M.S., Seoul National
University, Seoul, Korea, 1990
Ph.D., Texas A&M University, College Station, TX, 1999
Teaching Spring 2020
General Teaching Courses
My reaching courses include General Chemistry I and II (CHE111 and CHE112), Analytical Chemistry (CHE301), Literature in Chemistry (CHE310), Optical Microscopy (FOR416), Advanced Analytical Chemistry (CHE680), Scientific Criminal Evidence Analysis (FOR122), Forensic Chemistry Laboratory (FOR414W), Forensic Applications of Instrumental Analysis (FOR614), and Microscopy in Forensic Science (FOR616).
Currently, forensic analytical chemistry covers many facets of forensic science, including drug analysis, toxicology, trace analysis, arson analysis, and DNA/serology. As a part of forensic analytical chemistry, drug analysis – the detection and identification of illicit substances – is of significance in law enforcement and criminal investigations. According to the Compendium of Federal Justice Statistics, drug prosecutions have comprised an increasing proportion of the Federal criminal caseload – from 21% of defendants during 1982 to 35% during 2002. These statistics demonstrate that the role played by forensic drug analysis is becoming greater than in the past and more professionals with a forensic background are needed. In fact, the American Academy of Forensic Sciences (AAFS) estimates that there will be about 10,000 new job openings in forensic science in the next decade.
My current research includes the optimization/improvement of conventional analytical techniques using gas chromatography/mass spectrometry (GC/MS), high-performance liquid chromatography/mass spectrometry (HPLC/MS), Fourier-transform infrared spectrometry (FTIR), and ultraviolet/visible spectrometry (UV/Vis). Emphasis will be placed on the optimization and improvement of these techniques to increase sensitivity and selectivity toward target drugs and the training of undergraduate (or graduate) students.
My second project focuses on the development of novel protein array-based devices as portable sensors for drug detection. In this project, protein-arrays will be prepared by microfabrication techniques and surface chemistry; their drug detection capability will then be evaluated and compared to that of conventional techniques, such as spot tests. Any students working in my laboratory are expected to obtain various chemical and analytical techniques including followings:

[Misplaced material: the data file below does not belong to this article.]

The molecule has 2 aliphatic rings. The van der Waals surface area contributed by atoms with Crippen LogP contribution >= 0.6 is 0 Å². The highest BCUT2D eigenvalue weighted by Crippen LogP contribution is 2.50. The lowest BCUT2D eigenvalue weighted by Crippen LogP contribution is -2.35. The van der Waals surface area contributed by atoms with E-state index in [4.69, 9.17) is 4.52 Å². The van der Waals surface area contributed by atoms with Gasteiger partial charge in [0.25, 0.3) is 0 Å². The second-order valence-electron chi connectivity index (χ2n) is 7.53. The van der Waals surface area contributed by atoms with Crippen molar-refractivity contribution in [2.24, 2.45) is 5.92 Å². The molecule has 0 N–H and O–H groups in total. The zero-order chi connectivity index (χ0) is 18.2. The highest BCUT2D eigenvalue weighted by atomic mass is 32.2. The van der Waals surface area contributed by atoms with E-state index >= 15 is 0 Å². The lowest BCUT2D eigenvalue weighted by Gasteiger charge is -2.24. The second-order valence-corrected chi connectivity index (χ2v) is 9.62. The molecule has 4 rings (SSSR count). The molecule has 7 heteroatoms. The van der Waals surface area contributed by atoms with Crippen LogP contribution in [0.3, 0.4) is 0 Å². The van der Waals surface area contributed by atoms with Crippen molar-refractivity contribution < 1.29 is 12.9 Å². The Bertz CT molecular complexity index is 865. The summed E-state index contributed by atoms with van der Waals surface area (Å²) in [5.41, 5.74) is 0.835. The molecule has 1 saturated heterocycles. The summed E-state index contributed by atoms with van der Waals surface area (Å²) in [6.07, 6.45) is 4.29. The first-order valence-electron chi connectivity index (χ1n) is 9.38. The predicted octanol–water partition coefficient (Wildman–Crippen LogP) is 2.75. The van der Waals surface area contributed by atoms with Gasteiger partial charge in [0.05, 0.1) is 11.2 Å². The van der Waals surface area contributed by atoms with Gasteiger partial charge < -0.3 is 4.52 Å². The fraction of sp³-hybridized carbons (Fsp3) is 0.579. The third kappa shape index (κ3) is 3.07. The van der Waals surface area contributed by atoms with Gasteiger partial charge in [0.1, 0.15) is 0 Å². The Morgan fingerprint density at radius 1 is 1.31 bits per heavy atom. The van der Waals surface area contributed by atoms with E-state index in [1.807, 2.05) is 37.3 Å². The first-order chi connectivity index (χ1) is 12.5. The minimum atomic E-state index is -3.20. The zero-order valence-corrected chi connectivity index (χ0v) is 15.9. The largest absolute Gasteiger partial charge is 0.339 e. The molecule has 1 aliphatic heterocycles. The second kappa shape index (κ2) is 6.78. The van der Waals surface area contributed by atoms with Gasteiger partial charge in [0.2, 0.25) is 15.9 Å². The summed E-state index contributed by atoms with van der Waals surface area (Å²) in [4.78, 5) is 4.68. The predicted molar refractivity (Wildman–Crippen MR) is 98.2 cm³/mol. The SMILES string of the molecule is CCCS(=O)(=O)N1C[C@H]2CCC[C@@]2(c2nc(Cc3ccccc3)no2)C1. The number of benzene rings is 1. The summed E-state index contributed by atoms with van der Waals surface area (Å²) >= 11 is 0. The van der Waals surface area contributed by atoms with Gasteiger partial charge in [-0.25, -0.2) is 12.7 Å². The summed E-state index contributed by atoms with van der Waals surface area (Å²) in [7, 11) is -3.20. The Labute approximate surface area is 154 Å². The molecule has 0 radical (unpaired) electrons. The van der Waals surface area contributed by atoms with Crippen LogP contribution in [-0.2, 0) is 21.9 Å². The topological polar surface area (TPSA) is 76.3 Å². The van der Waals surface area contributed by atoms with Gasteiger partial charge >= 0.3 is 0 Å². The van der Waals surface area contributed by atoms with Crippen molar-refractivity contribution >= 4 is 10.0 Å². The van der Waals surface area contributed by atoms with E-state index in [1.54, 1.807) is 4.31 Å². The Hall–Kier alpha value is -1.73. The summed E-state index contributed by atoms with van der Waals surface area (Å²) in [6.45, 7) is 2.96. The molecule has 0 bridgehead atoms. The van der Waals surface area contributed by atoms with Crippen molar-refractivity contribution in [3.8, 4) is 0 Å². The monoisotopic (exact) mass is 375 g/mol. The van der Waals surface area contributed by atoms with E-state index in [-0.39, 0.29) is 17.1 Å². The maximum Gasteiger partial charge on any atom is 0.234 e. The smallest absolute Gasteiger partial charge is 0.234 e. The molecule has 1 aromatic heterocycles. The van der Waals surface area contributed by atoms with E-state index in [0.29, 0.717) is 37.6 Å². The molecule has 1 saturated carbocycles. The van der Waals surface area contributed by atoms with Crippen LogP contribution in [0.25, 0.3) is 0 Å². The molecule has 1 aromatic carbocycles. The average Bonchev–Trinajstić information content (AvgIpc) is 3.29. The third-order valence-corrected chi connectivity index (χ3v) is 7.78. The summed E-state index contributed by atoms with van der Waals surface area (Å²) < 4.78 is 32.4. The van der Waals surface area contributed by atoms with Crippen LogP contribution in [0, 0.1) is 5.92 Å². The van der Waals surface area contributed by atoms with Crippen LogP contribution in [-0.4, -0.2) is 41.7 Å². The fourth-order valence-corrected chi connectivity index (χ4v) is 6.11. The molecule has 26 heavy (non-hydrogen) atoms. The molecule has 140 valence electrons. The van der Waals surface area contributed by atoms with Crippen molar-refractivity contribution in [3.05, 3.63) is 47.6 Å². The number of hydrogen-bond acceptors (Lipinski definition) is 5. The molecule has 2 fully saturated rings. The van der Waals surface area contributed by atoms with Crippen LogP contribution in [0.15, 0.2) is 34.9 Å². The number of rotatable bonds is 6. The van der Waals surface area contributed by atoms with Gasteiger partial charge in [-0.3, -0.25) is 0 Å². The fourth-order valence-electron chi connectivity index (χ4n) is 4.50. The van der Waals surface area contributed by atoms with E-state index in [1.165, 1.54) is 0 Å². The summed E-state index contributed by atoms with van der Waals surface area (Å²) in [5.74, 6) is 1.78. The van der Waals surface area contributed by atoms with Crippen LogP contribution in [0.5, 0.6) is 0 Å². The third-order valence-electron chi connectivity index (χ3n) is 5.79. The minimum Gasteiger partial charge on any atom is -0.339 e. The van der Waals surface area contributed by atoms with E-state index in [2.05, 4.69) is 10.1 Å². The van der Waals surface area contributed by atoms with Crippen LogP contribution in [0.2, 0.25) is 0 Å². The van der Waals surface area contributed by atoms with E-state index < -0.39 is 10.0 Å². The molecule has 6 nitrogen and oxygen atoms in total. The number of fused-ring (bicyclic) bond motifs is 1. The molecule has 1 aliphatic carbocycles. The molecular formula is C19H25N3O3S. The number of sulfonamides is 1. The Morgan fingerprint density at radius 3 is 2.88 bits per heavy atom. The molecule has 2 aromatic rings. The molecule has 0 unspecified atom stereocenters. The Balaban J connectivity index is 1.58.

1. Analysis of ignitable liquids (gasoline residues), natural products containing illegal drug compounds, food additives, synthetic illegal drug compounds and their metabolites, organic volatile compounds, and ignitable liquids using gas chromatography (GC), gas chromatography-mass spectrometry (GC/MS), high-performance liquid chromatography (HPLC), and HPLC-MS (see more)
2. Preparation, modification, and characterization of organic self-assembled monolayers (SAMs) on silicon, silicon oxide, and gold substrates (see more)
3. Preparation of protein arrays using microcontact printing and photolithography (see more)
I have summarized my results and details can be found in the liked websites. For my research, various analytical instruments are available in my lab. These are Agilent 6890 GC with Dual FID, Agilent 1260 HPLC system with DAD, Thermo Nicolet Magna 860 FTIR spectrometer equipped with MCTA detector and VeeMax II sample stage, Agilent 8453 Diode Array UV/Vis Spectrophotometer. In addition, our research group utilizes analytical instruments in Chemistry Department including Agilent 7890/5975 MSD, Raman Microscope, Thermo Exactive Orbitrap LC-MS, etc.
Research Group (meet group members)
Research opportunities for undergraduate and graduate students are available. I believe students joining my research project will benefit from learning novel and standard analytical techniques and procedures, handling materials, reviewing literature, and the critical thinking involved in the completion of these projects. You will gain experience that would otherwise be unavailable in a typical laboratory course. I believe this project will provide a wonderful opportunity for you who plan to pursue careers in forensic chemistry, pharmaceutical chemistry, biomedical science, or environmental science. Currently, two undergraduate students are in my research group. If you are interested in, contact me via email or 716-878-5114.
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